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Labour mobility and regional disparities: the role of female labour participation

  • Sjef Ederveen

    ()

  • Richard Nahuis
  • Ashok Parikh

    ()

Unemployment rates as well as income per capita differ vastly across the regions of Europe. Labour mobility can play a role in resolving regional disparities. This paper focuses on the questions why labour mobility is low in the EU and how it is possible that it remains low. We explore whether changes in male and female labour participation act as an important alternative adjustment mechanism. We answer this question in the affirmative. We argue that female labour participation is very important in adjusting to regional disparities.

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File URL: http://hdl.handle.net/10.1007/s00148-006-0095-6
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Article provided by Springer in its journal Journal of Population Economics.

Volume (Year): 20 (2007)
Issue (Month): 4 (October)
Pages: 895-913

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Handle: RePEc:spr:jopoec:v:20:y:2007:i:4:p:895-913
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  1. Hausman, Jerry & Ruud, Paul, 1984. "Family Labor Supply with Taxes," American Economic Review, American Economic Association, vol. 74(2), pages 242-48, May.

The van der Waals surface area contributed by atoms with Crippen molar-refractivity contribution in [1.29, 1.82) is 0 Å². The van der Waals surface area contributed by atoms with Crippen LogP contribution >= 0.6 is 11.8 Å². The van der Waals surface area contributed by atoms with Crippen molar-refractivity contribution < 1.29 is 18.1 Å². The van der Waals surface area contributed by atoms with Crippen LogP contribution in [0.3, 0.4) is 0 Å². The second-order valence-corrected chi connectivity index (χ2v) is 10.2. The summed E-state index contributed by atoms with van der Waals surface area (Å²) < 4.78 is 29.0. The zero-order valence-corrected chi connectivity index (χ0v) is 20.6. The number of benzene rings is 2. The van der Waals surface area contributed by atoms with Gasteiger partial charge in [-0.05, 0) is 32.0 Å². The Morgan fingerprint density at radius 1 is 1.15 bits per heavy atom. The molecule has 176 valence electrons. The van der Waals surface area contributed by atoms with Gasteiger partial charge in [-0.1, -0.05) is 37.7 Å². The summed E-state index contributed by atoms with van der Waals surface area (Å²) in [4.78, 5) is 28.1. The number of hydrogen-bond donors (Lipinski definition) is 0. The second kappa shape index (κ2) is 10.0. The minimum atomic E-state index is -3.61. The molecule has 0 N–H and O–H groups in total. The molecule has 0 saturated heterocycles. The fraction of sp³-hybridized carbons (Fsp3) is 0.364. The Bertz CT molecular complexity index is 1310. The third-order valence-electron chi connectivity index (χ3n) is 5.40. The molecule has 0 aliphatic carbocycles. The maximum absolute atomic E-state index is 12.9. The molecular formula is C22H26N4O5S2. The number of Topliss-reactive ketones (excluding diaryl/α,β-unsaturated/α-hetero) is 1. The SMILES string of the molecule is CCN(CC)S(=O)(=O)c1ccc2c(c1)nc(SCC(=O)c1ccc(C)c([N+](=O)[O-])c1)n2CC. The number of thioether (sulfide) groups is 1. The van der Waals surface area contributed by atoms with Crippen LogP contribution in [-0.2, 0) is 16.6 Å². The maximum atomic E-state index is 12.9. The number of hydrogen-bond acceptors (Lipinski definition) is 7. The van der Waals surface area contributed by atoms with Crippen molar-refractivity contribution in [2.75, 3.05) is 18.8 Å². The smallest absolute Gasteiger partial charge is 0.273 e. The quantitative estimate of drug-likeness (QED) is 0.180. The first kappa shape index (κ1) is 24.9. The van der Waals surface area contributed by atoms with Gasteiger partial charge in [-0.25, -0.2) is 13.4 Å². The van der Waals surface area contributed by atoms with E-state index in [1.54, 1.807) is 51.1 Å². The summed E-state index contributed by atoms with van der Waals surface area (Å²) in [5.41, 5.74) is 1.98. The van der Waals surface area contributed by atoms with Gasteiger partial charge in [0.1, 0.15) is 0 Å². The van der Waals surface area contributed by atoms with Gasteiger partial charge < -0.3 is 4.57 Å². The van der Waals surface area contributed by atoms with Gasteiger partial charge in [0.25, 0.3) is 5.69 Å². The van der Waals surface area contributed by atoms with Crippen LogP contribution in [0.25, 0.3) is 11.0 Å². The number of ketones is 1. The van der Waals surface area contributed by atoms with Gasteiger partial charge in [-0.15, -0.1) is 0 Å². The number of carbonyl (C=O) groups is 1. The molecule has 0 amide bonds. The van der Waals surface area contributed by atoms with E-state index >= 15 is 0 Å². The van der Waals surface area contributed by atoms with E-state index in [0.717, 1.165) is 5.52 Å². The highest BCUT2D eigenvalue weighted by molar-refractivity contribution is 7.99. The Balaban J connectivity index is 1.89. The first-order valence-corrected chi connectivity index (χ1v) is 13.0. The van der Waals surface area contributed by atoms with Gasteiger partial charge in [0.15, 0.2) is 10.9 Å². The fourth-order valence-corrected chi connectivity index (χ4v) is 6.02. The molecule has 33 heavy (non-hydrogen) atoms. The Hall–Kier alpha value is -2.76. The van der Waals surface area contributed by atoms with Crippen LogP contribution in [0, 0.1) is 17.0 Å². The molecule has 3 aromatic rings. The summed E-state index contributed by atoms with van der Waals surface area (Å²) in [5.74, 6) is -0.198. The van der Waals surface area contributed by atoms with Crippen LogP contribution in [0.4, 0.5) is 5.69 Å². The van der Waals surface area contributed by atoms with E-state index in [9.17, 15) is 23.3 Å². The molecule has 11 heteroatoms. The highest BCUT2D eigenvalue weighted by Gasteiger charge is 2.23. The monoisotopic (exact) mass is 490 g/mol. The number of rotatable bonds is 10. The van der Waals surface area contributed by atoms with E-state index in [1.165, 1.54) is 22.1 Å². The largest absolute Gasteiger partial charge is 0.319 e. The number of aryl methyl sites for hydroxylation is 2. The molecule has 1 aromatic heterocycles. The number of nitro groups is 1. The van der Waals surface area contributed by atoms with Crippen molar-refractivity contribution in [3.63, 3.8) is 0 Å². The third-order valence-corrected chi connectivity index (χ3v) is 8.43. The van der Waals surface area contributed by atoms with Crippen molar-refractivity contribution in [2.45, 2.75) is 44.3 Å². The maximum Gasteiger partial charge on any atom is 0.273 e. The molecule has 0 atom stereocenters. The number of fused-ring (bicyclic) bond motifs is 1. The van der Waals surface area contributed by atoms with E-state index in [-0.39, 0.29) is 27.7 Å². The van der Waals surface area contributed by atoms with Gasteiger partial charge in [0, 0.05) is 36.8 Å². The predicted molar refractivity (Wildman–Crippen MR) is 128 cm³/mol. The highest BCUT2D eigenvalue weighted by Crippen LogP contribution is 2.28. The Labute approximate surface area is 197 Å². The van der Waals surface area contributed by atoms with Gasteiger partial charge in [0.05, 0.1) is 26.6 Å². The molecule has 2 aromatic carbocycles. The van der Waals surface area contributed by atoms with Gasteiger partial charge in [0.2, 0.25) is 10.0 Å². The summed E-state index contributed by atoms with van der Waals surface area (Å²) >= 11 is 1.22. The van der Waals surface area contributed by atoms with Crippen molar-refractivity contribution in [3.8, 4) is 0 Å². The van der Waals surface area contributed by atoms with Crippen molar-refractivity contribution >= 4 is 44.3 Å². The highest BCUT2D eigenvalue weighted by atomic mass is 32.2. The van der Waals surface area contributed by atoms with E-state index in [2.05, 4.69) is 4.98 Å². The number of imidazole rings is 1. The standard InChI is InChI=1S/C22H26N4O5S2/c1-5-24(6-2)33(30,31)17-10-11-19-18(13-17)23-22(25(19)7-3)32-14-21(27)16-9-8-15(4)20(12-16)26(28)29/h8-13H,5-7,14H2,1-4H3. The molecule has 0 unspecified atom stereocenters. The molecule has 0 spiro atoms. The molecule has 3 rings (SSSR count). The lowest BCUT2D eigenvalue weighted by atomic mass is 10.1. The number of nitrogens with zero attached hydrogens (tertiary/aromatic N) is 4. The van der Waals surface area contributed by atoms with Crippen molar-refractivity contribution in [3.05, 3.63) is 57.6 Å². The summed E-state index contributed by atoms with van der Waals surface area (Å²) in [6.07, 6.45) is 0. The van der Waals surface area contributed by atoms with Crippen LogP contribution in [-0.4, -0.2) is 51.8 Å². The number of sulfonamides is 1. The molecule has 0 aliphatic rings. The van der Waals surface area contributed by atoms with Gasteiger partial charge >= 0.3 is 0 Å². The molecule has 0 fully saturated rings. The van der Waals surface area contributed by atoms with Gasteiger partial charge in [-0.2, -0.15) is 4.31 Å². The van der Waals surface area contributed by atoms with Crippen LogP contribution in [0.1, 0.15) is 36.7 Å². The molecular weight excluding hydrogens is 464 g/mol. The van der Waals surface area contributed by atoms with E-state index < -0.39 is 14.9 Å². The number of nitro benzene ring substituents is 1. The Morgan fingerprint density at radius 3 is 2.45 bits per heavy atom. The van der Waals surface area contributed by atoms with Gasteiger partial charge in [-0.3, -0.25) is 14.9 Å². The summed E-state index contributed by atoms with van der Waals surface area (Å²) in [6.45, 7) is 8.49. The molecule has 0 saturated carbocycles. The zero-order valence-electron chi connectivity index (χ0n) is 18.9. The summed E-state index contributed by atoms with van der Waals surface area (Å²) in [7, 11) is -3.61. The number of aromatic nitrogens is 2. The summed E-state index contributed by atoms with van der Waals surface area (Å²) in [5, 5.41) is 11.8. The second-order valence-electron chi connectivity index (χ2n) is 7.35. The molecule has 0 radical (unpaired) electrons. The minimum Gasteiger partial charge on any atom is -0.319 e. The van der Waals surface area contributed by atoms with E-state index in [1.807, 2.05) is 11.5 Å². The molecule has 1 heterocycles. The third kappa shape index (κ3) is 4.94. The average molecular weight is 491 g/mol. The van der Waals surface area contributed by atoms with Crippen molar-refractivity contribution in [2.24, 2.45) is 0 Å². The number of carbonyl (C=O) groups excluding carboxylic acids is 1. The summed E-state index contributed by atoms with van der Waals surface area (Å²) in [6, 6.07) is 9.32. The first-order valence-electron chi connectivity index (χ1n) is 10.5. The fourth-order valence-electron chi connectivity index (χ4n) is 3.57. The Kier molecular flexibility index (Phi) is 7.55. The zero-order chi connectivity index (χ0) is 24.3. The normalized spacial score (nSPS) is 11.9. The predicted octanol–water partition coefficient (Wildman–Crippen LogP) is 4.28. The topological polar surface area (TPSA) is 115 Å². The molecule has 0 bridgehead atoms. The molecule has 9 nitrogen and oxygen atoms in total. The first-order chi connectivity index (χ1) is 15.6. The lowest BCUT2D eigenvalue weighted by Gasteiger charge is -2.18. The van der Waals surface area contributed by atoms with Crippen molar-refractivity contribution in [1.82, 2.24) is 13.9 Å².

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  8. Tamim Bayoumi and Barry Eichengreen., 1992. "Shocking Aspects of European Monetary Unification," Economics Working Papers 92-187, University of California at Berkeley.
  9. Puhani, Patrick A., 1999. "Labour mobility - an adjustment mechanism in Euroland? Empirical evidence for Western Germany, France and Italy," ZEW Discussion Papers 99-47, ZEW - Zentrum für Europäische Wirtschaftsforschung / Center for European Economic Research.
  10. K.H. Midelfart & H.G. Overman & S.J. Redding & A.J. Venables, 2000. "The location of European industry," European Economy - Economic Papers 142, Directorate General Economic and Financial Affairs (DG ECFIN), European Commission.
  11. Paul J. Devereux, 2004. "Changes in Relative Wages and Family Labor Supply," Journal of Human Resources, University of Wisconsin Press, vol. 39(3).
  12. Pissarides, Christopher A & McMaster, Ian, 1990. "Regional Migration, Wages and Unemployment: Empirical Evidence and Implications for Policy," Oxford Economic Papers, Oxford University Press, vol. 42(4), pages 812-31, October.
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